Scores of people, including children, have been killed when rockets hit a railway station in the eastern Ukrainian city of Kramatorsk.
Ukrainian officials say thousands of people were waiting for evacuation trains on Friday morning, desperate to flee heavy Russian shelling across the wider Donetsk region.
Both Ukraine and Russia have since blamed each other for the deadly attack.
The US, EU and UK have condemned the incident and have since announced additional military support for Ukraine.
Two rockets, several blasts
The railway station was hit at about 10:30 local time (07:30 GMT) on Friday, Kramatorsk Mayor Oleksandr Honcharenk told the BBC.
He added this happened as the crowds were “waiting for the first train” to be evacuated to safer regions in central and western Ukraine ahead of an expected massive Russian offensive in the east.
Oleksandr Kamyshyn, who heads Ukraine’s Ukrzaliznytsia state railway company, said two rockets struck the area.
Meanwhile, Nathan Mook, an aid worker who saw people crowding at the station, counted between five and 10 explosions: “Two minutes after we had driven by, you feel it before you hear it: the boom, the explosion.”
“One of our guys at the warehouse said he had seen Ukrainian air defence intercept one of the rockets,” he said. “These were missiles, he could see the wings on the missile as it was intercepted.”
Mr Mook’s aid group World Central Kitchen was distributing food at the station at the time.
The EU’s foreign policy chief Josep Borrell told the BBC that the attack in Kramatorsk was another attempt to break morale, after Russian forces were unable to win by fighting the Ukrainian army.
Rocket debris was visible on the grass outside the station
Rocket debris with the message in Russian was visible on the grass outside the station
Ukraine’s prosecutor general’s office later said that nearly 4,000 people — mainly women and children — were at the station at the time.
Debris from one of the rockets could be seen lying on the grass near the station. The message in Russian “Za detei”, meaning for or on behalf of the children, had been daubed on the missile in white.
The BBC’s Joe Inwood arrived at the blast scene a few hours later, reporting that the once busy station was almost entirely deserted — save for a few police officers and the workmen boarding up the broken windows.
The dozens of bodies that were clearly visible in the gruesome videos of the aftermath were now gone, he says, and the clear-up operation was already well under way.
Only a few patches of blood remained.
Reports of 50 dead
Donetsk regional head Pavlo Kyrylenko wrote on his Telegram page that the death toll had risen to 50. He said that five children were among the dead.
About 100 people were injured, a number of them seriously, local officials said.
There are fears that the death toll will climb even further.
Both sides say Tochka-U missiles were used
Just minutes after the attack, Mr Kyrylenko accused Russia of using its Iskander short-range ballistic missile with a cluster munitions warhead.
But he later corrected himself, saying that Tochka-U rockets had been used.
Russia’s defence ministry also said that Tochka-U rockets were used in the Kramatorsk strike, blaming Ukraine’s armed forces for the attack.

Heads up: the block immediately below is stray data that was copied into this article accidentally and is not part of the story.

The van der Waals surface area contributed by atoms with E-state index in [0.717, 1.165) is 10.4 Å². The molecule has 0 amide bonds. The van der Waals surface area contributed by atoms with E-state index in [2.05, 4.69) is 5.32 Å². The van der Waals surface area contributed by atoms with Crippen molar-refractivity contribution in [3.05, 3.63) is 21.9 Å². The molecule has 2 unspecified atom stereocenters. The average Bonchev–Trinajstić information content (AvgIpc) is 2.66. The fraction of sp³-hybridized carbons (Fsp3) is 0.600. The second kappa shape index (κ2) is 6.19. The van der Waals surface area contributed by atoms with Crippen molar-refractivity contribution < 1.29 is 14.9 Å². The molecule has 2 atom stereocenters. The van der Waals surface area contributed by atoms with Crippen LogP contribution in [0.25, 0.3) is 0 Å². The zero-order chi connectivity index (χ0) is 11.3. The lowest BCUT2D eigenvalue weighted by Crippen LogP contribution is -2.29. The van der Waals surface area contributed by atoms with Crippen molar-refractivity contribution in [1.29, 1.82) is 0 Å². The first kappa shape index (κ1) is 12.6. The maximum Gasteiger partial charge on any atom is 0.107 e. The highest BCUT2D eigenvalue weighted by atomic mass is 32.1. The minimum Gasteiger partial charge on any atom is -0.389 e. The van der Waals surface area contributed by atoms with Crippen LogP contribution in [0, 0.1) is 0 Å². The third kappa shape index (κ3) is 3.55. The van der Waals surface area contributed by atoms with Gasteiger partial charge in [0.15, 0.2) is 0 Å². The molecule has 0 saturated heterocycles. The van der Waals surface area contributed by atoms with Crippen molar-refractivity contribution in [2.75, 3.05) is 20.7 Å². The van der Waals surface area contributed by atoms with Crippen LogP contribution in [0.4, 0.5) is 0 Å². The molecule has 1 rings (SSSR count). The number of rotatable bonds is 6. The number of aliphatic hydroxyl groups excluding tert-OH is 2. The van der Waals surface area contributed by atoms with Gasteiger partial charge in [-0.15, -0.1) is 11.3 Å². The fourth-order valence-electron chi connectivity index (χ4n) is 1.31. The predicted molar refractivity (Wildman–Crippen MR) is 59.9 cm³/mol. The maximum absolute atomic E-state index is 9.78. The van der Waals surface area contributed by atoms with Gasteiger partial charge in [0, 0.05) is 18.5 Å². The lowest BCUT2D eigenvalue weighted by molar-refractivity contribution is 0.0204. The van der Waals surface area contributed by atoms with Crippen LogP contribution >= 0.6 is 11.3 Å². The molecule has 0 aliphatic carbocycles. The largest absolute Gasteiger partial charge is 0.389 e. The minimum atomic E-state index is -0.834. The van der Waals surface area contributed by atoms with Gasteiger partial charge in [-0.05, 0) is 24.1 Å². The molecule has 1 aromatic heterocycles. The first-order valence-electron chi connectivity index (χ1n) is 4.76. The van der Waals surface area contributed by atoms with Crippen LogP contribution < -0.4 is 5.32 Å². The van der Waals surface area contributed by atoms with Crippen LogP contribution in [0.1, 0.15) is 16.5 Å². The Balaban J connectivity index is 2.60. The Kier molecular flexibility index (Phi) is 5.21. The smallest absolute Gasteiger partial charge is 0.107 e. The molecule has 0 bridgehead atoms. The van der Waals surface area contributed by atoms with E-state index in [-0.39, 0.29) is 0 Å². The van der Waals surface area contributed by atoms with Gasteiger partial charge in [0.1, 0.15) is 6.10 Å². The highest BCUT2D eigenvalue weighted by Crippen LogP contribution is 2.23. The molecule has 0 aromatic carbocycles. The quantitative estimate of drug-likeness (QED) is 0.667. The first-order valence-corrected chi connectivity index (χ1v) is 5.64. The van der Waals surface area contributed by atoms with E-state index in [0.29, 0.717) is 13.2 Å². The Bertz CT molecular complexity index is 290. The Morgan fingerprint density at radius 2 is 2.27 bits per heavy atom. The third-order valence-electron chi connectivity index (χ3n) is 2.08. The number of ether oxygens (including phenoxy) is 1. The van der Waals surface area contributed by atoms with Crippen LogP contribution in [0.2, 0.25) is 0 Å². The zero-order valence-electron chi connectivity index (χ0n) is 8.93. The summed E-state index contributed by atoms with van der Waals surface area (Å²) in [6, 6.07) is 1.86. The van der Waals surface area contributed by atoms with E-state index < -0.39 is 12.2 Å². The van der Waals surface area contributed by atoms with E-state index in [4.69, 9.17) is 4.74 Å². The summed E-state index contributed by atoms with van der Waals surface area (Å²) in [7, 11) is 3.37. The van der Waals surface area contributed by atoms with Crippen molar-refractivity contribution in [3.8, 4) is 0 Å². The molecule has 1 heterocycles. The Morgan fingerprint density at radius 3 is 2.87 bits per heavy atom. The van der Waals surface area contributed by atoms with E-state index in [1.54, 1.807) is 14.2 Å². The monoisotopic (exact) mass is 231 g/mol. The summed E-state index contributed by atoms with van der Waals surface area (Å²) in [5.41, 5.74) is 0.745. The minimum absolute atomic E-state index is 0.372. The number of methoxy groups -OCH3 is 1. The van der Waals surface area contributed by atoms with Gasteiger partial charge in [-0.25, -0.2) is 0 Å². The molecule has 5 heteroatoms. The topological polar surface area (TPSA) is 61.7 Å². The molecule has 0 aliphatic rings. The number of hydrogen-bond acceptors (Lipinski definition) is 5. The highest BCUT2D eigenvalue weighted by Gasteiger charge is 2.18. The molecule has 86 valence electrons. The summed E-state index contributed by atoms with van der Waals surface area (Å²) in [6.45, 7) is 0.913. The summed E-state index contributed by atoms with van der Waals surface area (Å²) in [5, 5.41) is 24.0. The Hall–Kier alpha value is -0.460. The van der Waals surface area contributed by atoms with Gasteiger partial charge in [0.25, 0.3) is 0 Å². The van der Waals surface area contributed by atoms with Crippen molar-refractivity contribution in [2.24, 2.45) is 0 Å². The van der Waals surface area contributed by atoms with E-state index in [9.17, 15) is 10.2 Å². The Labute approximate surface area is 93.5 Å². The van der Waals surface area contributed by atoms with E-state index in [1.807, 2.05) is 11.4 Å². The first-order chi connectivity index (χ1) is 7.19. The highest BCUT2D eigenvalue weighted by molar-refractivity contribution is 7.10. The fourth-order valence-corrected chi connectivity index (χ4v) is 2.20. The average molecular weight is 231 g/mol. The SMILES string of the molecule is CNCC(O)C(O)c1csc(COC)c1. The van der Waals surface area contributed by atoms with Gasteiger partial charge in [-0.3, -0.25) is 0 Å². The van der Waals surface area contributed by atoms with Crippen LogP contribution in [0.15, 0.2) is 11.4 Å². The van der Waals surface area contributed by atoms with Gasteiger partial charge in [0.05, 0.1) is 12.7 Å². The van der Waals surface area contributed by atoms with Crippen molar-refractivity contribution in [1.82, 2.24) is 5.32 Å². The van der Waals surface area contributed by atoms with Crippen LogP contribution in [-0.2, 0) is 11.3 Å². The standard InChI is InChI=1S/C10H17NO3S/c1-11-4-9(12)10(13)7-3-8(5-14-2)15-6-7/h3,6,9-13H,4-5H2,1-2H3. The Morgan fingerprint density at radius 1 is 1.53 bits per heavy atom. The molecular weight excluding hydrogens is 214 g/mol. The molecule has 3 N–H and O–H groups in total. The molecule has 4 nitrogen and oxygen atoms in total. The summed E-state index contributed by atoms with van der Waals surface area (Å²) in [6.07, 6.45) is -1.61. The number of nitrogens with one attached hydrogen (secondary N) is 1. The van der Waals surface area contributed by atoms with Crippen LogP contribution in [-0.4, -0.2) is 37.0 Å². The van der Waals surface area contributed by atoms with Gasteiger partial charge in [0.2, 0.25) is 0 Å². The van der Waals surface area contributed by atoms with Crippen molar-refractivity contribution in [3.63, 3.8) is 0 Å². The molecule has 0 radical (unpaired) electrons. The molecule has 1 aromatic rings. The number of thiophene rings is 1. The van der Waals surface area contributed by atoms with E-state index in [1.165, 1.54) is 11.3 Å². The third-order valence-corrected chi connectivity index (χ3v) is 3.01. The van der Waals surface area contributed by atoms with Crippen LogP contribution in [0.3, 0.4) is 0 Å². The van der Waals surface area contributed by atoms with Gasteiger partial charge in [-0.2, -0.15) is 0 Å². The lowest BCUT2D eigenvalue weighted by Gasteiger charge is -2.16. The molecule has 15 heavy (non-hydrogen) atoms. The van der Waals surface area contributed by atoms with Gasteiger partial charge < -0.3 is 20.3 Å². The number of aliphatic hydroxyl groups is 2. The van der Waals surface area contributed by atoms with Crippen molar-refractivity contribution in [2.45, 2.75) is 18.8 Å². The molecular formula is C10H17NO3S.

Tochka-U rockets are extremely inaccurate, regularly missing their targets by half a kilometre or more, according to Amnesty International weapons experts.
Was it a deliberate attack on civilians?
Ukraine’s President Volodymyr Zelensky condemned the attack.
Writing on Instagram shortly after the attack, he said: “Lacking the strength and courage to stand up to us on the battlefield, they are cynically destroying the civilian population.
“This is an evil that has no limits. And if it is not punished, it will never stop.”
He added that there were no soldiers at the station.
Ukraine has repeatedly accused Russian troops of deliberately targeting civilians since the Russian invasion began on 24 February.
It says Russia is responsible for mass killings in the town of Bucha, near Kyiv, and also the bombing of a theatre in the besieged southern port of Mariupol, where many civilians were sheltering from Russian shelling.
But Russia denies the accusations.
On Friday, the defence ministry in Moscow accused Ukraine’s armed forces of carrying out the Kramatorsk attack and using civilians as a “human shield”, while a Russian-backed separatist leader said it was a Ukrainian “provocation”.
The ministry insisted it did not use the type of Tochka-U missile that was fired, whereas the Ukrainian military did.
However, analysts point to images and videos on social media that appear to show the Russian military using the Tochka-U.
Mr Zelensky said the missile strike on Kramatorsk “must be one of the charges at the tribunal” at the International Criminal Court.
“Like the massacre in Bucha, like many other Russian war crimes”, he added.
Is the attack affecting evacuation efforts?
It is clearly hampering rescue efforts from Kramatorsk — the largest easternmost city in the Donetsk region — which still has rail links to central and western Ukraine.
Tens of thousands of people have already used the city’s train station to flee ahead of what Ukraine warns is an imminent large-scale offensive by Russian forces in the Donetsk and the adjacent Luhansk regions.
But Mr Kyrylenko stressed on Friday that the regional authorities were striving to continue getting civilians out.
Meanwhile, the Kramatorsk mayor announced an “emergency evacuation” using public and private vehicles.
On Friday, he said: “We are looking for drivers. We’ll be needing about 30–40 drivers for today.”